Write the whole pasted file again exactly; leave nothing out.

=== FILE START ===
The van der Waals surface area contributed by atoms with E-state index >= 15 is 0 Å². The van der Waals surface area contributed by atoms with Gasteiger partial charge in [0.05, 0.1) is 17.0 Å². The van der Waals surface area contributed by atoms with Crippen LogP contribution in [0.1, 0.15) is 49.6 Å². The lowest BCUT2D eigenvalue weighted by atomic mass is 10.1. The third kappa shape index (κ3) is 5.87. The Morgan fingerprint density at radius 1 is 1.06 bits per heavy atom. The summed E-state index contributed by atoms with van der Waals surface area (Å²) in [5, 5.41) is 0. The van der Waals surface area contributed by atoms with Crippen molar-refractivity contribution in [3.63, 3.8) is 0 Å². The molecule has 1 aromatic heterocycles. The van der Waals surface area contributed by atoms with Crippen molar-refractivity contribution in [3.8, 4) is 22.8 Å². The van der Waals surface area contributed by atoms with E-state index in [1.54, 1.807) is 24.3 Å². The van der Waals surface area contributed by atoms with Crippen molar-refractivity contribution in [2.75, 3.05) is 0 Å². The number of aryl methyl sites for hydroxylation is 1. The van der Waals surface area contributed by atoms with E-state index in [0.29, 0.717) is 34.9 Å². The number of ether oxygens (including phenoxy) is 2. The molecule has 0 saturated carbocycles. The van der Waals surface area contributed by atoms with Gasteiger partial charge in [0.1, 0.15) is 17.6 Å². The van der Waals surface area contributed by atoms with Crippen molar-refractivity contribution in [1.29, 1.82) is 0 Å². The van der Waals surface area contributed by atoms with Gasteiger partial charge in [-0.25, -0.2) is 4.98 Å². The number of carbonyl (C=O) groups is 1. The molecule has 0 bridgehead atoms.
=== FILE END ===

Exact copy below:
The van der Waals surface area contributed by atoms with E-state index >= 15 is 0 Å². The van der Waals surface area contributed by atoms with Gasteiger partial charge in [0.05, 0.1) is 17.0 Å². The van der Waals surface area contributed by atoms with Crippen LogP contribution in [0.1, 0.15) is 49.6 Å². The lowest BCUT2D eigenvalue weighted by atomic mass is 10.1. The third kappa shape index (κ3) is 5.87. The Morgan fingerprint density at radius 1 is 1.06 bits per heavy atom. The summed E-state index contributed by atoms with van der Waals surface area (Å²) in [5, 5.41) is 0. The van der Waals surface area contributed by atoms with Crippen molar-refractivity contribution in [3.63, 3.8) is 0 Å². The molecule has 1 aromatic heterocycles. The van der Waals surface area contributed by atoms with Crippen molar-refractivity contribution in [3.8, 4) is 22.8 Å². The van der Waals surface area contributed by atoms with E-state index in [1.54, 1.807) is 24.3 Å². The van der Waals surface area contributed by atoms with Crippen molar-refractivity contribution in [2.75, 3.05) is 0 Å². The number of aryl methyl sites for hydroxylation is 1. The van der Waals surface area contributed by atoms with E-state index in [0.29, 0.717) is 34.9 Å². The number of ether oxygens (including phenoxy) is 2. The molecule has 0 saturated carbocycles. The van der Waals surface area contributed by atoms with Gasteiger partial charge in [0.1, 0.15) is 17.6 Å². The van der Waals surface area contributed by atoms with Crippen molar-refractivity contribution in [1.29, 1.82) is 0 Å². The van der Waals surface area contributed by atoms with Gasteiger partial charge in [-0.25, -0.2) is 4.98 Å². The number of carbonyl (C=O) groups is 1. The molecule has 0 bridgehead atoms.